With his artistic imagination, James Ensor often crossed the line between art and reality. One of his favorite identification figures was St. Anthony, on whom Ensor also refers in the etching Demons Teasing Me which is based on an 1888 drawing. A hand-colored version of the etching from the Berlin Kupferstichkabinett's collection is currently featured in the exhibition Hieronymus Bosch and his Pictorial World in Berlin (until March 19, 2017).
From both sides, the anxiously looking artist is plagued by demons, monsters and skeletons. Physically, they don't seem to do any harm. However, a tombstone, rising in the background above the self-portrait - signed and dated -, leaves no doubt about the fatal outcome. Who are those tormentors Ensor so self-deprecatingly introduces? They're his inner demons. On the one hand: his critics, whose incomprehension for his art Ensor wasn't able to ignore until the end of his long artistic career - which was very successful from the turn of the century onwards -, on the other hand they're the old masters, Ensor's predecessors and icons. The demons and devils in the midst of which he appears as St. Anthony i.a. are to be interpreted as the relationship between modern art and the old masters, and as reflection of the problems and possibilities for an artist to put himself in a/any tradition.
Ensor is one of the first modern artists with absolute artistic freedom and has a vast knowledge of the history of art. In a well-known letter from the 1890s, he addresses the question (or dilemma) about his artistic influences. He doesn't mention any contemporaries, consciously selects the artists, and justifies his preferences and affinities: "You ask me, Sir, if I have particular devotion for this or that master. Here is some information: [...] I also liked the extraordinary inventions of Hieronymus Bosch and Pieter Bruegel very much. I found their oeuvres superior to those of other Flemish masters." (James Ensor, letter to Pol de Mont from late 1894/early 1895, in: James Ensor: Lettres, ed. Xavier Tricot, Brussels 1999, p. 132)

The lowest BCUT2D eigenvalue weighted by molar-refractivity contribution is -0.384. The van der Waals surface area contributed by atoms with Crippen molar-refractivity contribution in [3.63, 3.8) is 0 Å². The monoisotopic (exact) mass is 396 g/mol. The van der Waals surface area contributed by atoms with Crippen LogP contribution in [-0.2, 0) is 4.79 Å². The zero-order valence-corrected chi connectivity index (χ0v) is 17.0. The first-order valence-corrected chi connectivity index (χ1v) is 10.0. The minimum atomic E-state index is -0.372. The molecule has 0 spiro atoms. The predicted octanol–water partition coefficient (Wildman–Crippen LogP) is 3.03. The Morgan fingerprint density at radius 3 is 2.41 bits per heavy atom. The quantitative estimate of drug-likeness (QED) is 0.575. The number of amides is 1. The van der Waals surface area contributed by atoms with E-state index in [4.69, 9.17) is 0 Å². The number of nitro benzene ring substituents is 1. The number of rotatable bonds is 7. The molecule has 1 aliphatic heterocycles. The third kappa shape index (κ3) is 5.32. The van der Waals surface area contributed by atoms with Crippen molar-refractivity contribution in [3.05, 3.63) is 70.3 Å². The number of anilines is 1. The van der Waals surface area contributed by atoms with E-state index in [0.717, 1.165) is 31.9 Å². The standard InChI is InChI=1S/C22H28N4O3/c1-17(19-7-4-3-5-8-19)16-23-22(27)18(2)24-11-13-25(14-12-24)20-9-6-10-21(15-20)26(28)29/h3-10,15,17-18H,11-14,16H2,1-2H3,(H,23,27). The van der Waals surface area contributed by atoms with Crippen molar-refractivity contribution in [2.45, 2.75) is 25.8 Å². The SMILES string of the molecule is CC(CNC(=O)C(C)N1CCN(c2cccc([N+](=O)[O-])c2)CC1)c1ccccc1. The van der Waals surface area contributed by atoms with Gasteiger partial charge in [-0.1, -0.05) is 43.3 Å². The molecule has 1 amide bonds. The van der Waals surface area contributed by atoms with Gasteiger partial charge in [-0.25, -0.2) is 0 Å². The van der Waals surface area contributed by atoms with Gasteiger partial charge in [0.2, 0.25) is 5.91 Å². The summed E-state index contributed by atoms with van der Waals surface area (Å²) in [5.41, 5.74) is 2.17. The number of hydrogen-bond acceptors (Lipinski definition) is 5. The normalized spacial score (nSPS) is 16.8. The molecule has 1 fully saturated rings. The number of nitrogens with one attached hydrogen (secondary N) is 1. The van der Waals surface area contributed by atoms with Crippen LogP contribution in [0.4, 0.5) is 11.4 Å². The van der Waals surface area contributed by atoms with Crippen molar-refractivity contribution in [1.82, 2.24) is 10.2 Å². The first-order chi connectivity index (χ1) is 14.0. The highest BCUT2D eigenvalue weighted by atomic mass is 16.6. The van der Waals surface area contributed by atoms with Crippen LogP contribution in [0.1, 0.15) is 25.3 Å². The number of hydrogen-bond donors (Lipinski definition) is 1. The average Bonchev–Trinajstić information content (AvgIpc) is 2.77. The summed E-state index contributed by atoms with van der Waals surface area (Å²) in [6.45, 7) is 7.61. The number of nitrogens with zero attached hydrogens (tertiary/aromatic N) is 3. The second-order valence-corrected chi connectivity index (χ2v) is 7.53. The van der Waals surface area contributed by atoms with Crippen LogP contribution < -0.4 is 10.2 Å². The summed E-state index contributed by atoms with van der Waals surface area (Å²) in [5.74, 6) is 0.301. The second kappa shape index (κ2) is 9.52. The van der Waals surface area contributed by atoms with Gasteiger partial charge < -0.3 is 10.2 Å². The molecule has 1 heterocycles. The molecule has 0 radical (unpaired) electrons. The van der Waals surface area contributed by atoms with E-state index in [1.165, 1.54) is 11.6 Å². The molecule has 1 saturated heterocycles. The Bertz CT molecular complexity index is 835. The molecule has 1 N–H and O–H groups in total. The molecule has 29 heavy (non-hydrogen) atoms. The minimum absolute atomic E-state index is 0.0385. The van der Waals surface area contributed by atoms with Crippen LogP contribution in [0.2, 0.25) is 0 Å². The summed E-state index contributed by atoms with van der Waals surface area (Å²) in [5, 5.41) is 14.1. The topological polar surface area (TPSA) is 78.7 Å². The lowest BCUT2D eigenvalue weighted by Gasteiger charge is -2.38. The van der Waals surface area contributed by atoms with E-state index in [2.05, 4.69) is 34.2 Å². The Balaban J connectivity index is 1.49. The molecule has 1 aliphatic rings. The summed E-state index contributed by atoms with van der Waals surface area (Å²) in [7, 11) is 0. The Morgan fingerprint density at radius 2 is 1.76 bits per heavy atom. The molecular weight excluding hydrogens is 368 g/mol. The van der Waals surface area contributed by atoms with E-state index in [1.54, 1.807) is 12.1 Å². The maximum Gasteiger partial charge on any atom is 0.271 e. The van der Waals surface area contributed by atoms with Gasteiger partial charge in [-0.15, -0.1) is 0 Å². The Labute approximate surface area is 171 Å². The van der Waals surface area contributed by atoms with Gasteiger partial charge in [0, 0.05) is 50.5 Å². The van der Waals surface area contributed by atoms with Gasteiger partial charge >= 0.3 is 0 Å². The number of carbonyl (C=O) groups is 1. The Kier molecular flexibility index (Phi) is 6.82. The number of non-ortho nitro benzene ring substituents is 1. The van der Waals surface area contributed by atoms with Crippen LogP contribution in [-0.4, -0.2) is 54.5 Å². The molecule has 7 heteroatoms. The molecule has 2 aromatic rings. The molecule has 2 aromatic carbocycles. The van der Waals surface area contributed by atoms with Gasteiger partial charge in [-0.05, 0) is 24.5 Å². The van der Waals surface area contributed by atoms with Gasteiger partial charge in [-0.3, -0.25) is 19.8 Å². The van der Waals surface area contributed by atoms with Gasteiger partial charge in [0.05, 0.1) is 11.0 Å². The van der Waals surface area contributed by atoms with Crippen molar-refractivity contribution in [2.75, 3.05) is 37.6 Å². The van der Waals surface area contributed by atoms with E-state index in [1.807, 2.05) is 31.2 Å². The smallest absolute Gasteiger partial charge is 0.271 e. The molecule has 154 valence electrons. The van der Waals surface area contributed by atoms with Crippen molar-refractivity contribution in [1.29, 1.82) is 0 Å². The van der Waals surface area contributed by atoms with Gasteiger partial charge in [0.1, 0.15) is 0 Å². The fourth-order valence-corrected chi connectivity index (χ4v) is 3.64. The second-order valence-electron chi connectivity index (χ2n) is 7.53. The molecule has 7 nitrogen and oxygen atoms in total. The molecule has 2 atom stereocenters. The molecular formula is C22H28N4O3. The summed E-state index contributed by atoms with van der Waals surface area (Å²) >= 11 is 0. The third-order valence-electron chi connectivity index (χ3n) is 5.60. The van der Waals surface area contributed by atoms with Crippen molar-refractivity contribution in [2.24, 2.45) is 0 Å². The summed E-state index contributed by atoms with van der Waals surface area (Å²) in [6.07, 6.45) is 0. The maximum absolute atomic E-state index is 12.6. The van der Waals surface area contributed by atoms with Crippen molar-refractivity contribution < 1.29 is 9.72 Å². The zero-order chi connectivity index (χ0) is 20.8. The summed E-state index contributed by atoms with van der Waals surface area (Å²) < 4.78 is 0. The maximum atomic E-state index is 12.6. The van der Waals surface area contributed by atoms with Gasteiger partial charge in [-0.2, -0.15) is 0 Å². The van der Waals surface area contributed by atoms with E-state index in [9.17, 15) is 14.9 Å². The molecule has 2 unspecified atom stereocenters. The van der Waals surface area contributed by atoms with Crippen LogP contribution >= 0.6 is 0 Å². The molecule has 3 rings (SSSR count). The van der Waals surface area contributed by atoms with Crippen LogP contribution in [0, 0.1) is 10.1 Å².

Ensor's art is linked to the rediscovery of the Dutch-Flemish tradition with Bosch, Bruegel, Rembrandt, Rubens and Jordaens as protagonists, which he seeks to continue. Bosch's phantasmagorical worlds had continued to be a source of inspiration for Dutch artists throughout the 17th century. The iconography of the tormented and attempted St. Anthony even grew stronger in the art of Bosch's successors like Pieter Huys, Jan Mandijn or the lesser known Frans Verbeeck, who in his semi-colored drawings developed a complex imagery and style while standing in the Bosch tradition. Ensor knows Flemish painting and is quite aware of its identity defining role for the young nation of Belgium, founded in 1830. He was well acquainted with the museum collections of Brussels, Bruges, Ghent and Antwerp, as well as with the works by Bosch successors like Huys and Mandijn. Ensor probably didn't see the Rubens exhibition in 1877, a visit to a show in Bruges in 1902 however, celebrated for the rediscovery of the Flemish Primitives from Van Eyck over Hans Memling and Gerard David to Pieter Bruegel, is possible.
Bosch's monsters, the St. Anthony iconography of his successors, as well as caricature inspired Demons Teasing Me. It is Ensor's fascination in ‘ars phantastica', the phantasmagorical, grotesque, and morbid humor that lead him to this genre. Little devils tormenting the protagonist are also to be found in George Cruikshank's medical caricatures which depict diseases as the devil's work. The most direct inspiration for Ensor's etching is J. J. Grandvilles Petty Sorrows of Human Life (1843). Bosch was the main inspiration for this long standing tradition. Particularly Ensor's later work features numerous Bosch-like hybrid monsters at the edges of the picture, and some compositions evoke the grotesque figures and the ornamental in the work of Bosch or Bruegel, but at the same time remind of microbes and bacteria through a microscope, one of which he used at the Rousseau's in Brussels. What sets Ensor apart from his contemporaries is his subtle, individual approach to models from different areas - not just visual arts, but also popular culture and literature. He adapts themes and motifs and synthesizes them with ‘inventions' of his own to new, repeatable and modifiable pictorial solutions. As is the case in Demons Teasing Me, which in the context of the Bosch succession and the tormented St. Anthony epitomizes Ensor's spot in a Dutch tradition, and in the 19th century as well has his individual, ironic-humorous approach to art.
Ina Dinter is curator of the prints and drawings-section of the exhibition Hieronymus Bosch and his Pictorial World in the 16th and 17th Century (until March 19, 2017). To mark the 500th anniversary of the death of Jheronimus Bosch, and as the last of a number of some smaller and two major retrospectives, the Gemäldegalerie and the Kupferstichkabinett of the Staatliche Museen zu Berlin, show a studio exhibition displaying their holdings of Bosch originals, copies and Bosch inspired works.